Last week in the Cardwell Welcome Center on the LCU campus the honors students of LCU were recognized at the biannual Honors Convocation. This event specifically spotlights seniors who have earned the title of honors graduate or honors scholar. Family and friends are invited to come celebrate the achievements of those who have displayed academic excellence during their time at LCU.
Dean of the Honors College and professor Stacy Patty weighed in on why this event is important to him and the university overall.
“Honors College students are also students who are members of other colleges where their major is located. It is easy to overlook the unique contributions of the Honors College, and this event ‘reminds’ the university of the ways that Honors students excel at the university,” he said.
Graduating senior K’Leigh White is a member of the Honors College and received her yellow “Honors” sash to wear with her graduation regalia. She is appreciative that the university holds an event like this.
“I think it makes us feel special; we get honored for the extra work we put in behind the scenes,” she said. “The work of honors students isn’t always seen, so it is nice that we get our own ceremony.”
Dr. Patty and Honors College Associate Dean Amanda Boston have worked hard over the past few years to enhance the honors program and add opportunities for honors students to grow academically.
“Over the years, Honors has introduced to the university key initiatives that have become central to the academic quality of LCU,” Dr. Patty said. “Among these initiatives are the annual Scholars Colloquium, the Washington internship program, the formation of the first Committee on Undergraduate Research, the introduction of the National Conferences on Undergraduate Research (NCUR) to LCU, the Honors Summer Oxford Scholar program and the new Office of Prestigious Graduate Fellowships.”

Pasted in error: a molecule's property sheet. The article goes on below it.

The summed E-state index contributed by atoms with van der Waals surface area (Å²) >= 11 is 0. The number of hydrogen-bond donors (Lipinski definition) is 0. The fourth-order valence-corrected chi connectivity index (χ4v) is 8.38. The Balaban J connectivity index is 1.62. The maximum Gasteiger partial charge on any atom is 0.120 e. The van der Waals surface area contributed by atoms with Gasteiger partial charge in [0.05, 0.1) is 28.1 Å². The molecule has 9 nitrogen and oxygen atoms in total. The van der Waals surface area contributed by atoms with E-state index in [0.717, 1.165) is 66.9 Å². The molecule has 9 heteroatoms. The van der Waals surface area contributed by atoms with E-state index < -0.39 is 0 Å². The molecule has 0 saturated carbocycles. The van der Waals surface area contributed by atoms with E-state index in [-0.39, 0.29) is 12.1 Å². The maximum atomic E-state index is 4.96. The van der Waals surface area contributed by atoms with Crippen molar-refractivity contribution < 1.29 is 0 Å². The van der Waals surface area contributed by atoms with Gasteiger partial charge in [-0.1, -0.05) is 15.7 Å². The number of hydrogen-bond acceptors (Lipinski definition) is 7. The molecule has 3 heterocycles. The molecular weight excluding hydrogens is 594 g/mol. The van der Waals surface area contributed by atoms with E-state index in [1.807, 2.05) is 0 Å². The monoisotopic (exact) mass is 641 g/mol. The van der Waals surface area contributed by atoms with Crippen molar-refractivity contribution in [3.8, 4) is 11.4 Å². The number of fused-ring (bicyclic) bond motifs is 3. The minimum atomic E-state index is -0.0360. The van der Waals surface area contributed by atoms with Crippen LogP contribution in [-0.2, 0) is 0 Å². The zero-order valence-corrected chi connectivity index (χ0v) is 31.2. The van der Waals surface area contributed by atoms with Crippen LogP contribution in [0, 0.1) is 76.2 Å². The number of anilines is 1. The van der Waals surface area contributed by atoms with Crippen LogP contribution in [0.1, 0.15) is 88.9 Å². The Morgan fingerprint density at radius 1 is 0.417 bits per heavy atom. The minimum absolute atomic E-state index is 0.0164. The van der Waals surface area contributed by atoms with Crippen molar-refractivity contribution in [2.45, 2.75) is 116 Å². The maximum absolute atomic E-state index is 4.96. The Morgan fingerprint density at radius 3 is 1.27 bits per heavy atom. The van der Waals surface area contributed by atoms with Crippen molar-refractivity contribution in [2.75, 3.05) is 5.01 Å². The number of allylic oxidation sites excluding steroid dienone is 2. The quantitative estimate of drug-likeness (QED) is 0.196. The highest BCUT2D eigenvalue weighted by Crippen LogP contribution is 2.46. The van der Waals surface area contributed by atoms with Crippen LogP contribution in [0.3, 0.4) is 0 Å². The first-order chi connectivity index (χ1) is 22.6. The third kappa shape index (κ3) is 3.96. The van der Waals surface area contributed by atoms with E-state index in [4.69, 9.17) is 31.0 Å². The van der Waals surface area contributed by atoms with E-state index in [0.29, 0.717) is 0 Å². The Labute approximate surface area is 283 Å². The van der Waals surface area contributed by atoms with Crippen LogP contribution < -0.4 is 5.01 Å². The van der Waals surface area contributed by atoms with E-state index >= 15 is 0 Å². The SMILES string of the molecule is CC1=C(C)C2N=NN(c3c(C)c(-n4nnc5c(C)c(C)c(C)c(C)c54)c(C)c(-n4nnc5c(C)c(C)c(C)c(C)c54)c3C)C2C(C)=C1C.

White is a finance major and said her years at LCU have been greatly impacted by being a part of the Honors College.
“I got scholarship from being in Honors and I got more out of my education. I had to take some harder classes and work harder in other ones,” she said. “I had to dig deeper into what I was already studying and look between the lines.”
Dr. Patty elaborated on the students who were recognized:
“The May graduates include ten Honors Scholars, who completed a rigorous research project at the end of their work here, and eight other Honors Graduates who completed the standard Honors curriculum. Of the eighteen total, thirteen are receiving Latin honors at commencement (the “cum laude” designations). Twelve of the eighteen have plans to attend graduate school, and three of these have received partial to full scholarships and stipends. Four of the other graduates are already working in professional settings. One plans to become a translator on the mission field.
“These eighteen graduates leave LCU to serve as professional leaders and scholars,” he said. “With a commitment to serve the common good, they already bring positive public attention to the university.”